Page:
At the risk of making my blog look dangerously like a travel diary, I write this having returned from Oxford University where I spoke about financial capability at a conference composed of academics, the insurance industry (mostly Allianz), and policy makers. Oxford has a magnificent campus, and I could devote many paragraphs describing the beautiful Corpus Christi college, where the conference was held, but I will instead write about financial capability.
As you may know from previous posts, FINRA Investor Education Foundation supported the National Financial Capability Study, a project done in collaboration with the U.S. Treasury. The National Financial Capability Study consists of three linked surveys: (1) the National Survey, a nationally projectable telephone survey of 1,488 American adults; (2) the State-by-State Survey, a state-by-state online survey of approximately 25,000 American adults (roughly 500 per state, plus the District of Columbia; and (3) the Military Survey, an online survey of 800 military service members and spouses. At my visit to Oxford, I presented the data from the National Survey, administered to respondents between May and July 2009.
The National Survey shows that financial capability is low in the United States, and this lack of financial capability has important implications not only for policy but for the economic system in general. As I discussed at the conference, when people talk about financial security, they tend to focus on asset building. With the shift that occurred in the past twenty years from Defined Benefit (DB) to Defined Contribution (DC) pension plans, individuals have been put in charge of deciding how much to save for retirement and how to allocate their pension wealth. They have to make those choices in the face of financial markets and financial products that are increasingly more complex. As documented in the National Survey, people do not seem well equipped to make the necessary financial decisions. Only 30% of Americans can correctly answer three basic questions related to calculating interest payments and to inflation or risk diversification, concepts that are at the basis of most financial decisions. Several studies have argued that many workers are poorly managing their retirement accounts and pensions funds. We had a glimpse of this with the failure of Enron, which revealed that many Enron employees were heavily invested in company stock; not an ideal way to diversify risk. But DC pensions have not matured yet, and it will be another twenty years before we see how individuals have fared in mostly independent management of retirement savings and investments. Current pensions are mostly paid out by DB schemes, and even the baby boomers who are starting to retire will rely mostly on savings that were part of a DB plan or a mix of DB and DC plans.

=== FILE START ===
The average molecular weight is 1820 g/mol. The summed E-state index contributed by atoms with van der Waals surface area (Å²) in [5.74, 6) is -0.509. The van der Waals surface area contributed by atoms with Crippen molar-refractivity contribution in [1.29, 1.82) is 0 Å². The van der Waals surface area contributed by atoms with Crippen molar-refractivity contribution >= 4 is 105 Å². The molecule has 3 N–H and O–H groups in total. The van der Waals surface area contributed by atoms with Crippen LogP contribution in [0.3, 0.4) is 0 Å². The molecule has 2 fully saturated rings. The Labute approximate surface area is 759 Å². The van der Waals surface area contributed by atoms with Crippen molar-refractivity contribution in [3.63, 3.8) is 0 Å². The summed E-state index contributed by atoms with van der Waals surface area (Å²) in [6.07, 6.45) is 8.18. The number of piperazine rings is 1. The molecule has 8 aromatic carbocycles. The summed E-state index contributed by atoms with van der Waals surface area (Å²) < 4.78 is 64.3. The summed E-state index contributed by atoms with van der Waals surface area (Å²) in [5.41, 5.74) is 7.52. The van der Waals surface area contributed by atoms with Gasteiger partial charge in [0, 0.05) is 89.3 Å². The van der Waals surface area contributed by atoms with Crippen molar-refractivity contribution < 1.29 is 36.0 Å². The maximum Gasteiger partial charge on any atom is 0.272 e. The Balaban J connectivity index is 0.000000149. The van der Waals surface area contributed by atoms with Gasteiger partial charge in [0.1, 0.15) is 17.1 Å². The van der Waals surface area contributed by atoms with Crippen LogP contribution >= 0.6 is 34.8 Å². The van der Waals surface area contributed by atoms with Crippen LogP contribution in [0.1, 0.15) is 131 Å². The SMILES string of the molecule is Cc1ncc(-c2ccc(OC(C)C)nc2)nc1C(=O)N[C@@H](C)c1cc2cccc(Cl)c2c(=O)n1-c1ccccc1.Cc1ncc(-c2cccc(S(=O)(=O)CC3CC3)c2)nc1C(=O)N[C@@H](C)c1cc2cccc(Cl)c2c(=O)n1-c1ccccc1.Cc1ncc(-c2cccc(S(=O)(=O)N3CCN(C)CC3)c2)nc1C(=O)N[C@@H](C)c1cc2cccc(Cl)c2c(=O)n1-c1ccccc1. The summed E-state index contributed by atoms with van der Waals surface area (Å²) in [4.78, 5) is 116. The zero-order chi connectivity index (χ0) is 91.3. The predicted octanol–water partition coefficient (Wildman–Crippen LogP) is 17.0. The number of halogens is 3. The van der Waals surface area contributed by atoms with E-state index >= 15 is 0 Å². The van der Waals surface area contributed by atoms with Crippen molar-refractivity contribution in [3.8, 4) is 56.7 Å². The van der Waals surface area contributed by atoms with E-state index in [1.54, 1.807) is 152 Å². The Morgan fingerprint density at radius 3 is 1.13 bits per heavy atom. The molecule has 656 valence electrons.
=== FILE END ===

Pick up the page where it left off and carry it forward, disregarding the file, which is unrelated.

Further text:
If we want to talk about financial security and witness the impact of lack of financial literacy on financial behavior, we have to turn to debt. One other important recent change in the economy has been an increase in opportunities to borrow. Consumer credit, like DC pensions, was rare in the past but has now become available to a large share of individuals, and decisions about how much to borrow have shifted onto individuals. Consider credit cards. Credit card offers arrive in the mail and one can borrow a large amount of money by simply using more and more cards. No one is checking to see whether individuals are borrowing an amount that they can realistically repay. With sub-prime mortgages, almost anyone who wanted a mortgage could get one; banks were not checking to see whether borrowers could afford the loan contract they were getting into. I have used before the analogy of a water faucet: with plentiful and readily available credit, the faucet was fully open and one could draw as much water as was desired; it was up to the consumer alone to decide when to turn off the tap.